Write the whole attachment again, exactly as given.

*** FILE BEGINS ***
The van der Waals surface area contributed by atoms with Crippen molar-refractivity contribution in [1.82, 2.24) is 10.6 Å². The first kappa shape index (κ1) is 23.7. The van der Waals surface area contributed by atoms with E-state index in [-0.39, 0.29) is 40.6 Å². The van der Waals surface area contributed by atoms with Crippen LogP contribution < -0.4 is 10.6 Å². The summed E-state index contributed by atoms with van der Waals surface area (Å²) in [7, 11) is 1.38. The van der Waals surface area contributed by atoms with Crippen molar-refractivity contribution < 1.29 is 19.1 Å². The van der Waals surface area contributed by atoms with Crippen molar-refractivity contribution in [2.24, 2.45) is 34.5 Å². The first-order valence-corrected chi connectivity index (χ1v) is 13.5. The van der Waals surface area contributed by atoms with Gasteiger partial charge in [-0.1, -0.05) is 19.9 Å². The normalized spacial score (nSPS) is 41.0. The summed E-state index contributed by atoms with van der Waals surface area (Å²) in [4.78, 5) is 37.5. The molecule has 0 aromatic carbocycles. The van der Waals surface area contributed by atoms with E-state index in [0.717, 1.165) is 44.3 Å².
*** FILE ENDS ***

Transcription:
The van der Waals surface area contributed by atoms with Crippen molar-refractivity contribution in [1.82, 2.24) is 10.6 Å². The first kappa shape index (κ1) is 23.7. The van der Waals surface area contributed by atoms with E-state index in [-0.39, 0.29) is 40.6 Å². The van der Waals surface area contributed by atoms with Crippen LogP contribution < -0.4 is 10.6 Å². The summed E-state index contributed by atoms with van der Waals surface area (Å²) in [7, 11) is 1.38. The van der Waals surface area contributed by atoms with Crippen molar-refractivity contribution < 1.29 is 19.1 Å². The van der Waals surface area contributed by atoms with Crippen molar-refractivity contribution in [2.24, 2.45) is 34.5 Å². The first-order valence-corrected chi connectivity index (χ1v) is 13.5. The van der Waals surface area contributed by atoms with Gasteiger partial charge in [-0.1, -0.05) is 19.9 Å². The normalized spacial score (nSPS) is 41.0. The summed E-state index contributed by atoms with van der Waals surface area (Å²) in [4.78, 5) is 37.5. The molecule has 0 aromatic carbocycles. The van der Waals surface area contributed by atoms with E-state index in [0.717, 1.165) is 44.3 Å².